Helianthus. Common Sunflower. Helianthus annuus.

Helianthus. Helianthus annuus L. Common Sunflower. Helianthe, Grand Soleil, Fr. Sonnenblume, G.—This very large composite is cultivated in this country, in Europe, and especially in China, chiefly for the sake of the fixed oil yielded by the seed. The oil has a sp. gr. of from 0.924 to 0.926, solidifies at -15° C. (5° F.), is colorless or yellowish, limpid, nearly tasteless and odorless, and dries slowly. It is said to make an excellent salad dressing, and to be one of the best burning oils known. The increase in cultivation is stated to be nearly a thousandfold, 275 pounds of oil being a fair yield per acre. For particulars as to cultivation, see A. J. P., 1875, 460; also N. R., 1876, 165. Ludwig and Kromayer (A. Pharm. (2), 99, 1 and 285) obtained a tannin which they called helianthitannic acid, and gave it the formula C14H9O8. On boiling with moderately diluted hydrochloric acid they obtained a fermentable sugar and a violet coloring matter. E. Diek (In. Dis., Göttingen, 1878) found only small quantities of inulin, large amounts of levulin, and a dextrorotatory sugar. Chardon has obtained a peculiar oleoresin from sunflowers grown in Algeria. (P. J., 1873, 323.) Buschmann obtained from the flowers of Russian helianthus, betaine and choline, he believed that their presence accounts for the observed activity of the extract. Tincture of Helianthus has been used in Russia. (A. Pharm., 1911, 1; M. R., 1908.) The stalk, when treated as is flax, yields a long, fine fiber, which is said to be used in China for the adulteration of silk. The sunflower also enjoys the reputation of protecting against marsh miasmata. (See N. Y. M. R., 1868, 353.) Kazatchkoff states (B. G. T., Oct., 1889) that in the Caucasus the inhabitants employ the sunflower in malarial fevers. The leaves are spread upon a bed covered with a cloth, moistened with warm milk, and then the patient is wrapped up in the spread. Perspiration is produced, and the patient is kept in this condition for an hour or two. The same process is repeated every day until the access of the fever has ceased. A tincture of the flowers and the leaves of the sunflower has been recommended by Beldau in combination with balsamics in the treatment of bronchiectasis. The Pah Ute Indians are said to use very freely as food the seeds of two indigenous sunflowers, H. petiolaris Nutt. and H. lenticularis. (Proc. A. Ph. A., xxvii, 178.)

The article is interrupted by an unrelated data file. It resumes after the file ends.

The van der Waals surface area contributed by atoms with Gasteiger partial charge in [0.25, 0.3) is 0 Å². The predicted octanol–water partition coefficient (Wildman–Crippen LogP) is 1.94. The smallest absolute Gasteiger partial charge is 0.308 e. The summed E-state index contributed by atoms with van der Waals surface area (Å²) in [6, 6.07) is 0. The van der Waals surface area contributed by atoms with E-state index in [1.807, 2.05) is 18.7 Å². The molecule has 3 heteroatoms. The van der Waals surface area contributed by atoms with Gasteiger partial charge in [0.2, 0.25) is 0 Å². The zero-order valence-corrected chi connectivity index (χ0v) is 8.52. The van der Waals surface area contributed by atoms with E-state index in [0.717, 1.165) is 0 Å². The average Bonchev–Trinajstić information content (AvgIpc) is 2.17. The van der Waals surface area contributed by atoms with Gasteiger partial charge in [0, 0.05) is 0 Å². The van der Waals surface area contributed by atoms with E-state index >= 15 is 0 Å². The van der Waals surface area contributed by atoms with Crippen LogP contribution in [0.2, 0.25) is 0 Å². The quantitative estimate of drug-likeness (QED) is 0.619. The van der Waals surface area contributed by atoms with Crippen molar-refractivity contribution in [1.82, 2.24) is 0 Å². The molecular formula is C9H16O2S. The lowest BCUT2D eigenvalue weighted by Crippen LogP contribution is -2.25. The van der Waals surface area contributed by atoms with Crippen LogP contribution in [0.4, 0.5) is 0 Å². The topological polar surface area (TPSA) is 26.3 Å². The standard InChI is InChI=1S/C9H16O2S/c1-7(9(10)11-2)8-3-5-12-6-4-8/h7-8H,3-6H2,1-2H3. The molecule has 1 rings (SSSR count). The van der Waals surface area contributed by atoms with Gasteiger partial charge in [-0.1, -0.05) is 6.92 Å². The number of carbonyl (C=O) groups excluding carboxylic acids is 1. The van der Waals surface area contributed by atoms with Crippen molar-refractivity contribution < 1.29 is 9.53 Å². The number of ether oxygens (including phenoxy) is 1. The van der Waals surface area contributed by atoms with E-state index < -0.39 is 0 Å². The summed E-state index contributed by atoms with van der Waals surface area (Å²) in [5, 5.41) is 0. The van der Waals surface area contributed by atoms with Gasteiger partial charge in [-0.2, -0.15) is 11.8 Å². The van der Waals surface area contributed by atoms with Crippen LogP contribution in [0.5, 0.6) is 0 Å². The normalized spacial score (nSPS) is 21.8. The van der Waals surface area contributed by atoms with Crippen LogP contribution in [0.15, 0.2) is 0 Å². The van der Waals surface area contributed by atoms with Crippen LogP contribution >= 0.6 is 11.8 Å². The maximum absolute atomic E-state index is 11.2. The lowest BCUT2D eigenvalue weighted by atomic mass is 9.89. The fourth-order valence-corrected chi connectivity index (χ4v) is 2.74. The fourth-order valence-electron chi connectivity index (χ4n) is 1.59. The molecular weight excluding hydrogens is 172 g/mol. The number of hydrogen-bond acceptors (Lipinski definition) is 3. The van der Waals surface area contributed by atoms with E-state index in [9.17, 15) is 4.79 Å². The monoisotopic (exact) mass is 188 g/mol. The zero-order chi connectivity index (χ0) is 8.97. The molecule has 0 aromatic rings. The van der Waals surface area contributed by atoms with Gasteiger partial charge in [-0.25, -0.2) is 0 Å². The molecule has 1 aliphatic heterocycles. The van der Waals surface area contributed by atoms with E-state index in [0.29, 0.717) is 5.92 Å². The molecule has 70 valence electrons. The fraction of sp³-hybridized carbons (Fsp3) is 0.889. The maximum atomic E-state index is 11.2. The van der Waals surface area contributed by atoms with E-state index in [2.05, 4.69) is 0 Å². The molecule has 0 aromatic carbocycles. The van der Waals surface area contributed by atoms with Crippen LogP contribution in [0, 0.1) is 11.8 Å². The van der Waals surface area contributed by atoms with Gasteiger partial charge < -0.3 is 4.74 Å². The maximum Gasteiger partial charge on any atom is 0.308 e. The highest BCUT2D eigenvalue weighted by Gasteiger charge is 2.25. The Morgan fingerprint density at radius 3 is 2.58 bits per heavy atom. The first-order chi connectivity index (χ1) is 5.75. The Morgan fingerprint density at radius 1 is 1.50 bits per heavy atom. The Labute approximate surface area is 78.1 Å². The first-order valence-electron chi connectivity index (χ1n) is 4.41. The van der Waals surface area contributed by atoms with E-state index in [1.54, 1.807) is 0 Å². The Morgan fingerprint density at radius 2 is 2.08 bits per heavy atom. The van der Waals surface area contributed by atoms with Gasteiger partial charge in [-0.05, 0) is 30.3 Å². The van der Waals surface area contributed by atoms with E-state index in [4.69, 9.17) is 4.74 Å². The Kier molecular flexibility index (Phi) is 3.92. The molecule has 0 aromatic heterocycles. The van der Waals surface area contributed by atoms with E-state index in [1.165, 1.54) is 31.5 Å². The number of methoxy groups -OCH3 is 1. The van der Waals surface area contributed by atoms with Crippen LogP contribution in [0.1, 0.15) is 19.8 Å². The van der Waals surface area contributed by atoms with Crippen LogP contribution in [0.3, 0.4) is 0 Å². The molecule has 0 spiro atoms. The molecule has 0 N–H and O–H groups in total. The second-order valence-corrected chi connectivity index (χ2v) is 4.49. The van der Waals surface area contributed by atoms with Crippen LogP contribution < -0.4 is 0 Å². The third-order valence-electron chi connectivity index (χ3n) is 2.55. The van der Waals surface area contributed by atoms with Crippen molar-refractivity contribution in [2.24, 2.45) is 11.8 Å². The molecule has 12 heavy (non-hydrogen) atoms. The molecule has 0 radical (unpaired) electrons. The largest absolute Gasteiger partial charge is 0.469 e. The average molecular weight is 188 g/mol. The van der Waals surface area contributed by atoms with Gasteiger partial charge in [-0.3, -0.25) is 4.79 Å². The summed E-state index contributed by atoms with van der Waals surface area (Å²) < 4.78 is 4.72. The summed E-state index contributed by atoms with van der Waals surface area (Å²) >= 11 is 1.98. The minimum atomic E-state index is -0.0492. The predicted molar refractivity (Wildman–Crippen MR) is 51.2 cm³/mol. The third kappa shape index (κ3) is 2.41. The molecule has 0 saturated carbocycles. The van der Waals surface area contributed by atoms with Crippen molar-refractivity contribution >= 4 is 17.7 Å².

The Dispensatory of the United States of America, 1918, was edited by Joseph P. Remington, Horatio C. Wood and others.